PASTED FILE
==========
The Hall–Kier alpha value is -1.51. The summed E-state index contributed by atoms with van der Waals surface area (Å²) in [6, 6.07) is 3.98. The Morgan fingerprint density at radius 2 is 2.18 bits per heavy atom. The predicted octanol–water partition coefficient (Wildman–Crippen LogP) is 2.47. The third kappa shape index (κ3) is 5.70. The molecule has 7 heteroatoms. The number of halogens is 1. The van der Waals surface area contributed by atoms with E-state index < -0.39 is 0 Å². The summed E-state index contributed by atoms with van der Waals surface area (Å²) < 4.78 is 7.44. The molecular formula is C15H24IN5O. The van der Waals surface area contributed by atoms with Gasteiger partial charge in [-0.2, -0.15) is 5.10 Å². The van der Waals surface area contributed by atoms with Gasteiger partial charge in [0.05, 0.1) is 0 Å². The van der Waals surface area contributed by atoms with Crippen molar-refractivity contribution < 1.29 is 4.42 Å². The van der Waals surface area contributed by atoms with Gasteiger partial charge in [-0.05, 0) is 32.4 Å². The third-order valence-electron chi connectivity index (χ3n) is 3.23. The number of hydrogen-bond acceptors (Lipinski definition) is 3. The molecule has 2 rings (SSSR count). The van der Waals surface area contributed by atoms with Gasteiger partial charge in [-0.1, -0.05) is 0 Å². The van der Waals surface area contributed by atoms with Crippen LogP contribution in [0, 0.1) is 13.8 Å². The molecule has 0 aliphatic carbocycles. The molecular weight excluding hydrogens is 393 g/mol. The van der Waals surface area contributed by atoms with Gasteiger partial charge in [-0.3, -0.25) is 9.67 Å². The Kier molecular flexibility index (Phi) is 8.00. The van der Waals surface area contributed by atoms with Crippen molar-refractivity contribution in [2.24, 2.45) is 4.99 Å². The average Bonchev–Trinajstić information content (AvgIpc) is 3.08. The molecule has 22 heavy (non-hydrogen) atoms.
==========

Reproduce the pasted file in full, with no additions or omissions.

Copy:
The Hall–Kier alpha value is -1.51. The summed E-state index contributed by atoms with van der Waals surface area (Å²) in [6, 6.07) is 3.98. The Morgan fingerprint density at radius 2 is 2.18 bits per heavy atom. The predicted octanol–water partition coefficient (Wildman–Crippen LogP) is 2.47. The third kappa shape index (κ3) is 5.70. The molecule has 7 heteroatoms. The number of halogens is 1. The van der Waals surface area contributed by atoms with E-state index < -0.39 is 0 Å². The summed E-state index contributed by atoms with van der Waals surface area (Å²) < 4.78 is 7.44. The molecular formula is C15H24IN5O. The van der Waals surface area contributed by atoms with Gasteiger partial charge in [-0.2, -0.15) is 5.10 Å². The van der Waals surface area contributed by atoms with Gasteiger partial charge in [0.05, 0.1) is 0 Å². The van der Waals surface area contributed by atoms with Crippen molar-refractivity contribution < 1.29 is 4.42 Å². The van der Waals surface area contributed by atoms with Gasteiger partial charge in [-0.05, 0) is 32.4 Å². The third-order valence-electron chi connectivity index (χ3n) is 3.23. The number of hydrogen-bond acceptors (Lipinski definition) is 3. The molecule has 2 rings (SSSR count). The van der Waals surface area contributed by atoms with Gasteiger partial charge in [-0.1, -0.05) is 0 Å². The van der Waals surface area contributed by atoms with Crippen LogP contribution in [0, 0.1) is 13.8 Å². The molecule has 0 aliphatic carbocycles. The molecular weight excluding hydrogens is 393 g/mol. The van der Waals surface area contributed by atoms with Gasteiger partial charge in [-0.3, -0.25) is 9.67 Å². The Kier molecular flexibility index (Phi) is 8.00. The van der Waals surface area contributed by atoms with Crippen molar-refractivity contribution in [2.24, 2.45) is 4.99 Å². The average Bonchev–Trinajstić information content (AvgIpc) is 3.08. The molecule has 22 heavy (non-hydrogen) atoms.